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Fightback No. 122 (November 2018)

FB122 web

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Premier Doug Ford enters the Ontario Legislature with Lt.-Gov. Elizabeth Dowdeswell in July. (RICHARD LAUTENS / TORONTO STAR)A feud has erupted between Doug Ford and Justin Trudeau over the issue of immigration. Doug Ford has used a Trump-like discourse, blaming “illegal” immigrants and asylum seekers for societal ills, claiming that, “This has resulted in a housing crisis and threats to the services that Ontario families depend on.” At the end of July, the Ford government went so far as to send a $200 million invoice to the federal government. claiming costs of helping asylum seekers.

The spat between the two governments has continued throughout the summer and has even spilled over into Saskatchewan, where that provincial government is now also claiming that the federal government owes them money for housing asylum seekers. This feud between the federal government and certain provinces over the issue of immigration will only get worse if the anti-immigrant CAQ is elected in Quebec in October, or if the Jason Kenney-led United Conservatives win the Alberta election next May, both of which are likely.

The conflict has also gained traction on the federal level, with Andrew Scheer's Conservatives releasing an attack ad - that was quickly pulled after being labelled racist by critics.

Conservative attack ad from July 17, 2018.

Conservative attack ad from July 17, 2018.

Media outlets such as the CBC, The Globe and Mail, and the Toronto Sun have fallen into repeating terms used by Doug Ford and far-right groups, especially the term “illegal border crossers”. Even Trudeau incorrectly used the term “illegal” in relation to irregular border crossers on April 2018. However, even according to international law, there is technically no such thing as an “illegal” border crossing when a person crosses into Canada at any point along the Canada-US border to claim asylum.

“‘There’s nothing illegal when you come and you cross an international border to claim asylum,’ said Jean-Nicolas Beuze, a representative from the UN High Commission on Refugees. Canada’s Immigration and Refugee Protection Act (IRPA) is ‘very clear’ on that fact, he says.”

This right under international law was meant to facilitate the movement of people fleeing persecution after the experience of the Second World War. The use of the term “illegal” allows the Conservatives to paint asylum seekers as criminals who are unfairly cutting the line in front of those using Canada’s regular immigration pathways.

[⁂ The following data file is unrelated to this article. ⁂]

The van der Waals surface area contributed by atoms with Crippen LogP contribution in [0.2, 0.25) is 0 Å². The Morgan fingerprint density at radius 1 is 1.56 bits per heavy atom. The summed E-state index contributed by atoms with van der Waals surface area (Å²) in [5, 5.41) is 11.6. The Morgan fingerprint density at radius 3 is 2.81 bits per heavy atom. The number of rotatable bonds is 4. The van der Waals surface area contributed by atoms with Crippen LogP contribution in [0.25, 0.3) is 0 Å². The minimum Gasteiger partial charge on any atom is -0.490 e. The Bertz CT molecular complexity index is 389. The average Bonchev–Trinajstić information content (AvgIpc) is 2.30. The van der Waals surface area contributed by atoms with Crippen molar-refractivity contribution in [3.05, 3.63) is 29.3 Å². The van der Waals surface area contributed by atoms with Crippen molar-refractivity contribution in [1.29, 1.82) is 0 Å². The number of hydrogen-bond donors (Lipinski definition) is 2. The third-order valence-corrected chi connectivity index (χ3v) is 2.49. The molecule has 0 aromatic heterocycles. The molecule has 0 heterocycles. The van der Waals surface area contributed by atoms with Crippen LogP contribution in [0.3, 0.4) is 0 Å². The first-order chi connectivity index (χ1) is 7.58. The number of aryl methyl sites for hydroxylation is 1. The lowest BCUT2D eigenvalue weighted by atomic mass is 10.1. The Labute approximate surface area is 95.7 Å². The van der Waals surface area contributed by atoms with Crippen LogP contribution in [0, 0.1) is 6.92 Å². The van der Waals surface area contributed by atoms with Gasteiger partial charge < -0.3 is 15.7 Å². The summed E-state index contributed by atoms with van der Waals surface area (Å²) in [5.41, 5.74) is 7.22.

bordercrossingThe main point that right-wing politicians have been making is that the provinces already have overstretched social services and a lack of affordable housing, and therefore cannot “handle” the influx of asylum seekers. The Conservatives have cynically used this argument to dupe ordinary workers with legitimate concerns about housing, jobs and access to social services. Their success in doing so was shown in an Angus Reid Institute poll released in August 2018, which showed that two-thirds of Canadians agreed with the statement: “This is too many people for Canada to handle”.

The debate is being framed as a mere dispute over whether the province or the federal government should pay to house the asylum seekers. This echoes similar comments by Parti Québécois leader Jean-François Lisée in 2017 when he said that Quebec shouldn’t have to pay for “Trudeau’s guests.”

But framing the dispute in this way is only shifting the blame. It is true that affordable housing all over Canada has been stretched to the limit. For instance, there are currently 100,000 households on the waiting list in Toronto alone. What is not mentioned by either the Conservatives or the Liberals is that decades of underfunding from the both parties’ governments are to blame for the affordable housing crisis, as well as the crisis in the public services. Both political parties, at both the provincial and federal level, have refused to seriously address these issues, instead choosing to implement cuts which benefit the rich at the expense of working people. There is more than enough wealth in society for everyone to be able to access affordable and quality housing, good-paying jobs, and well-funded, high-quality public services. The blame for these crises are now conveniently being pinned on asylum seekers, instead of the parasites who created these problems in the first place.

Liberal hypocrisy

In this drama, the Liberal Party has entered the scene to assume the moral high ground, positioning itself as the defender of human rights and law and order. The Huffington Post reports: “‘Canada will continue to ensure its immigration and refugee system is applied responsibly’ Trudeau said, adding it's ‘important’ for leaders to protect how Canadians generally view immigration ‘very positively.’"